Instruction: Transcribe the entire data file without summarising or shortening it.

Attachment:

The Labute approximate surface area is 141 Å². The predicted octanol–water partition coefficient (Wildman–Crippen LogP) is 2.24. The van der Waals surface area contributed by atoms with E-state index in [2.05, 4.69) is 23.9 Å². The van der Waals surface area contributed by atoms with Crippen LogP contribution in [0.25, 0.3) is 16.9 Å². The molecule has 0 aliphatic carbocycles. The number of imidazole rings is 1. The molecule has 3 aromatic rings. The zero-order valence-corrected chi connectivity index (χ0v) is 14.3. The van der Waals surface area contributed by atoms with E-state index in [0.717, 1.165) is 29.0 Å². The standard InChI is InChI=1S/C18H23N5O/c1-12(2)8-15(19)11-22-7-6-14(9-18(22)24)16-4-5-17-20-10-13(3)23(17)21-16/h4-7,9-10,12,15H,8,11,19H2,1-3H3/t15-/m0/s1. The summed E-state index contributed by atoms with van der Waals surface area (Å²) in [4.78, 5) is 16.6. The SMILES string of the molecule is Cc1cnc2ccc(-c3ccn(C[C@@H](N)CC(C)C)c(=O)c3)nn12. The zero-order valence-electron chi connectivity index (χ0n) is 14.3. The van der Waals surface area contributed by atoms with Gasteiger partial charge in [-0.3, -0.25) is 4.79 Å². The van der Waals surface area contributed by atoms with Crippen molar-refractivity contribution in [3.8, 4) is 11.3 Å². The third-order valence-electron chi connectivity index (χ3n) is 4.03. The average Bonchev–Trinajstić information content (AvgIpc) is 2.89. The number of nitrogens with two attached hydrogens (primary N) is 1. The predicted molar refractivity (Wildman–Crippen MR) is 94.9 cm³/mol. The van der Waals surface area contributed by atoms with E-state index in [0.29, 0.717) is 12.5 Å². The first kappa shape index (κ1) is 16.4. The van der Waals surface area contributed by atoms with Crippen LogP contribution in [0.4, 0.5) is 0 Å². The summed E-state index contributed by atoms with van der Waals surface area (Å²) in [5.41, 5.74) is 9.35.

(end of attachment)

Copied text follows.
The Labute approximate surface area is 141 Å². The predicted octanol–water partition coefficient (Wildman–Crippen LogP) is 2.24. The van der Waals surface area contributed by atoms with E-state index in [2.05, 4.69) is 23.9 Å². The van der Waals surface area contributed by atoms with Crippen LogP contribution in [0.25, 0.3) is 16.9 Å². The molecule has 0 aliphatic carbocycles. The number of imidazole rings is 1. The molecule has 3 aromatic rings. The zero-order valence-corrected chi connectivity index (χ0v) is 14.3. The van der Waals surface area contributed by atoms with E-state index in [0.717, 1.165) is 29.0 Å². The standard InChI is InChI=1S/C18H23N5O/c1-12(2)8-15(19)11-22-7-6-14(9-18(22)24)16-4-5-17-20-10-13(3)23(17)21-16/h4-7,9-10,12,15H,8,11,19H2,1-3H3/t15-/m0/s1. The summed E-state index contributed by atoms with van der Waals surface area (Å²) in [4.78, 5) is 16.6. The SMILES string of the molecule is Cc1cnc2ccc(-c3ccn(C[C@@H](N)CC(C)C)c(=O)c3)nn12. The zero-order valence-electron chi connectivity index (χ0n) is 14.3. The van der Waals surface area contributed by atoms with Gasteiger partial charge in [-0.3, -0.25) is 4.79 Å². The van der Waals surface area contributed by atoms with Crippen molar-refractivity contribution in [3.8, 4) is 11.3 Å². The third-order valence-electron chi connectivity index (χ3n) is 4.03. The average Bonchev–Trinajstić information content (AvgIpc) is 2.89. The number of nitrogens with two attached hydrogens (primary N) is 1. The predicted molar refractivity (Wildman–Crippen MR) is 94.9 cm³/mol. The van der Waals surface area contributed by atoms with E-state index in [0.29, 0.717) is 12.5 Å². The first kappa shape index (κ1) is 16.4. The van der Waals surface area contributed by atoms with Crippen LogP contribution in [0.4, 0.5) is 0 Å². The summed E-state index contributed by atoms with van der Waals surface area (Å²) in [5.41, 5.74) is 9.35.